That Most Uncivil War



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For decades, Jefferson Davis' gaze has been fixed toward the Stars and Stripes atop a gleaming building that is the namesake of his nemesis.

In eighth grade, while studying the Civil War in history class, Lee Millar learned he had a relative who fought for the Confederacy. His father later took him to a Veterans Day parade, and he saw soldiers in gray uniforms. He became fascinated by military history. After finishing a stint in the U.S. Army, Millar got involved with Civil War reenactments. Now, both Union and Confederate uniforms hang in his closet. Though he has a Rebel heart, he doesn’t hesitate to take the field in blue. He recently played Union General Don Carlos Buell in a new documentary about the battle that can be seen at the Shiloh National Military Park’s visitor center. 

If locals who get involved in reliving history tend to have a preservationist — some might say conservative — attitude about how the Civil War is remembered in today’s Memphis, that’s at least partly because they’ve sampled the hardships that their forefathers endured, be it the discomfort of marching in oppressive Southern heat in woolen jackets and trousers, or having hundreds of Springfield rifles simultaneously fired at them from the opposite side of a field.

That sense of sympathy, patriotism, and ancestor worship that today’s re-enactors feel for their subject matter helps explain the Civil War tributes still standing in Memphis today. Both Confederate Park and Forrest Park were created in the early 1900s as memorials, by people who felt strongly about the people they honored.

“A lot of Civil War veterans were still alive in the early 1900s,” Millar says. “There were two great affections at the time. First, they still considered themselves the underdogs. Second, they wanted to honor those old veterans.”

As Memphis grew and its demographics changed, however, those monuments have become, in some circles at least, negatively attached to Jim Crow, segregation, and Gone With The Wind-style antebellum nostalgia. Today, more than just the pigeons take umbrage with those statues of Nathan Bedford Forrest and Jefferson Davis that evoke such divided memories in our community.

 

Members of the Shelby County Historical Commission and Memphis Heritage eternally lament the lack of sympathy their city has for old or aesthetic properties that have no immediate economic value to the community. Memphis routinely entrusts the preservation of its landmarks to bulldozers and bronze plaques, regardless of what era of history they represent.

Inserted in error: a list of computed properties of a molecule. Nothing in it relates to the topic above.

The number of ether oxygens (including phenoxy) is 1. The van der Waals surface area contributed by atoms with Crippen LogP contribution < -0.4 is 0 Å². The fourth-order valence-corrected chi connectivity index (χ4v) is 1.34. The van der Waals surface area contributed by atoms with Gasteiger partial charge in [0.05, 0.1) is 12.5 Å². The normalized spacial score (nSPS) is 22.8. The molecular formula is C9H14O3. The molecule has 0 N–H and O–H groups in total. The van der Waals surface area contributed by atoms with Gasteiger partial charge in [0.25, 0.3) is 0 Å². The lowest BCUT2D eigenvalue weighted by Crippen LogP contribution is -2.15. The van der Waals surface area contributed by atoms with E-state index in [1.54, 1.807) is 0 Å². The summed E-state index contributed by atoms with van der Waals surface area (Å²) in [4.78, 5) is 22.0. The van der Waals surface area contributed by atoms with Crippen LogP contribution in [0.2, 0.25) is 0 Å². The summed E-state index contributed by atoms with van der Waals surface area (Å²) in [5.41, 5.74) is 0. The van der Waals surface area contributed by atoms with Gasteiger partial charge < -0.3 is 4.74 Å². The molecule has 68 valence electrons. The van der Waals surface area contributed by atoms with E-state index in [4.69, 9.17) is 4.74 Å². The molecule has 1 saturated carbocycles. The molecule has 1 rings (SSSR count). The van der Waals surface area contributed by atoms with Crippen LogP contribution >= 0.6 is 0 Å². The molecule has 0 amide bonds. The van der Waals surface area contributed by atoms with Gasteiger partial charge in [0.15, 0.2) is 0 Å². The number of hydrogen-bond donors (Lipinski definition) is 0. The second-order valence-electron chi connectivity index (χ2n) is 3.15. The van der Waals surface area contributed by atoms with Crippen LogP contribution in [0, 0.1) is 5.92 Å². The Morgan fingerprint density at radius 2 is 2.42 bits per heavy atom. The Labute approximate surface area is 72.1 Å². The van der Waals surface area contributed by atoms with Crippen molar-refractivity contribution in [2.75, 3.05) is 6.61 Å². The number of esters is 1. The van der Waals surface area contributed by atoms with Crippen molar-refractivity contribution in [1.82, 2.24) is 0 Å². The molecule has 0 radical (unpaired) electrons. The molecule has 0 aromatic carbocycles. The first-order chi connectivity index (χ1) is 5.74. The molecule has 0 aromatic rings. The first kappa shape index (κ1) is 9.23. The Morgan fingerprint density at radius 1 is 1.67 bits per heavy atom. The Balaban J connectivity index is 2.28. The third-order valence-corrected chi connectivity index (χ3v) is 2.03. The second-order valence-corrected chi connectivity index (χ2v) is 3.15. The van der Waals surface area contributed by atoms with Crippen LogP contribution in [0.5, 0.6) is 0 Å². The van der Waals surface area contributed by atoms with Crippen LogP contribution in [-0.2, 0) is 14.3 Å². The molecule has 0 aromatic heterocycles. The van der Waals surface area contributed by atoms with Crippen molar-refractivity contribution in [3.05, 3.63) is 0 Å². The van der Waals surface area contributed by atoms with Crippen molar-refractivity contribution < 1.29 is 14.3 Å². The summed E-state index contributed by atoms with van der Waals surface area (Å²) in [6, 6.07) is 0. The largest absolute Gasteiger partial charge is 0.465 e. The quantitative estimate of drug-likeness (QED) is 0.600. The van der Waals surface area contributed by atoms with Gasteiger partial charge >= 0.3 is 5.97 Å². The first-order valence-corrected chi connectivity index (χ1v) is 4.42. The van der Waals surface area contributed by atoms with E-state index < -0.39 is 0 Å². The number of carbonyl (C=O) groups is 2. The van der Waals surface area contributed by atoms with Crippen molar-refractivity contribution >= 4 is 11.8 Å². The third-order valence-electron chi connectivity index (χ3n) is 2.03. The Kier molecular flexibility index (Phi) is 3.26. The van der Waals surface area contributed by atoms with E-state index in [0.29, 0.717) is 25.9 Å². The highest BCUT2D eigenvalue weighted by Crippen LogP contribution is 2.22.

Most recently, an architecturally significant 89-year-old church on the corner of Cooper and Union was torn down and replaced with a drugstore. By the time enough locals fully appreciated the value of Memphis soul music from the 1960s, the original Stax Recording Studio on McLemore Avenue had been demolished by its owners. At the Stax Museum of American Soul Music, the visitor stands not in the room where history was made, but instead in a replica that honors the original room.

Both Confederate Park and Forrest Park were created in the early 1900s as memorials, by people who felt strongly about the people they honored.

Other older buildings are on the endangered list. The Nineteenth Century Club on Union Avenue, the Chisca Hotel on South Front, and the Tennessee Brewery overlooking the river have all fallen on hard times, and their survival is by no means certain. In 2000, the contents of the best-preserved relic of Civil War history in Memphis were scattered to the winds. The antebellum Hunt-Phelan Home on Beale Street had been passed down in the same family for five generations. General Ulysses S. Grant used it briefly as his headquarters during the war. In 1996, Bill Day, a descendant of the Phelans, tried opening the property as a tourist attraction. When that didn’t pay the bills, he was forced to auction off its historic artifacts, build condominiums on the grounds, and turn the house into a restaurant and bed-and-breakfast, to the chagrin of preservationists who tried, but failed, to raise funds to keep it all together. For a time, the elegant restaurant thrived, but it closed in 2011 after a storm damaged the roof. The building now awaits the next chapter of its long history, or, possibly, the wrecking ball.